Somalia joins east Africa trade bloc as it eyes new opportunities



The East African Community trade bloc admitted Somalia as its eighth member on Friday, a move Somali authorities and businesses hope will boost the country’s war-ravaged economy.

The EAC common market – which consists of Burundi, Democratic Republic of Congo, Kenya, Rwanda, South Sudan, Tanzania and Uganda – was set up in 2010 and currently comprises almost 300 million people.

“Somalia officially joins the East African Community, reinforcing ties and opening new doors for progress and partnership,” Daud Aweis, Somalia’s minister for information, culture and tourism said in a post on X, formerly Twitter.

With the new member the bloc has expanded its market and also gained an additional new coastline stretching over more than 3,000 km (1,800 miles) that holds potential for offshore resources like oil and gas.

In turn the bloc’s large population and existing customs union and common market are a draw for investors that Somalia can now tap into.

Although the EAC has over the decades made progress in economic integration, like many other trade blocs it has struggled to overcome barriers to commerce like red tape, political instability, poor infrastructure and trade disputes.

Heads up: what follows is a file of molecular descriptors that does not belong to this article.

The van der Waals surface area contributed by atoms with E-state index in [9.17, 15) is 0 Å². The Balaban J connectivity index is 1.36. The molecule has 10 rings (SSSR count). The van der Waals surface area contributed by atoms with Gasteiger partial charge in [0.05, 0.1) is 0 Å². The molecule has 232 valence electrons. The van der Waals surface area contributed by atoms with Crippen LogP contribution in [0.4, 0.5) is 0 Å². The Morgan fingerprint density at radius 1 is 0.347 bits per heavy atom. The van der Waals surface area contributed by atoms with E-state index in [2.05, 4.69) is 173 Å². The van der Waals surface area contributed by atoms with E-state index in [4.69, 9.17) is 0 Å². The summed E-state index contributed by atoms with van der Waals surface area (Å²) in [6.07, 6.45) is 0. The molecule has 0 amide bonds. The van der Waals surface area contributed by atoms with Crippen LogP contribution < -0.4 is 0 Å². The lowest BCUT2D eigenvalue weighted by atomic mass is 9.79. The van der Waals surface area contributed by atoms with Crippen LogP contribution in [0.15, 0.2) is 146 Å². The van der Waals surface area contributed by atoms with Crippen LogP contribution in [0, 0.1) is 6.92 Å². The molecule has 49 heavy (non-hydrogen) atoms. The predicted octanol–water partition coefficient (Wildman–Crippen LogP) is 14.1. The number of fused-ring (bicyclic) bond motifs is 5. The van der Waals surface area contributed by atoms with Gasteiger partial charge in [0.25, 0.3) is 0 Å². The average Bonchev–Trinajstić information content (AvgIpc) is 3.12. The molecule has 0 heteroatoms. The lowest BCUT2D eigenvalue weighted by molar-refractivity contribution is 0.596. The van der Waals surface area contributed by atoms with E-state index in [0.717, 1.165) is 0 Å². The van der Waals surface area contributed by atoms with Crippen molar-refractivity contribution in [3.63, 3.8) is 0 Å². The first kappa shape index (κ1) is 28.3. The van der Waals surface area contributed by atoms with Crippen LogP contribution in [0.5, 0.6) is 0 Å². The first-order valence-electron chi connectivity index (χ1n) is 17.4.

Somalia, which has a population of about 17 million, had sought to join the EAC for years, but its chronic instability has made some East African countries reluctant to grant it membership, analysts say.

Al Qaeda-linked al Shabaab has waged a brutal insurgency against the Mogadishu government since 2006. Some officials have voiced concerns that EAC integration could ease the movement of militants and contraband across the region.

Kenya postponed plans earlier this year to reopen its border with Somalia after more than decade of closure due to a surge in attacks in northern Kenya by suspected al Shabaab fighters.

Somali businesses said the country’s vibrant private sector, which has overcome long odds to stay afloat, would bring a fresh injection of risk-tolerant entrepreneurs into the trade bloc and boost exchanges across the large Somali Diaspora.

“It will be simpler for the large Somali Diaspora living across East Africa to access financial services and products,” said Shuayb Haji Nur Mohamed, managing director of Salaam Somali Bank, one of Somalia’s major banks.

Writing by Hereward Holland and Elias Biryabarema; editing by William Maclean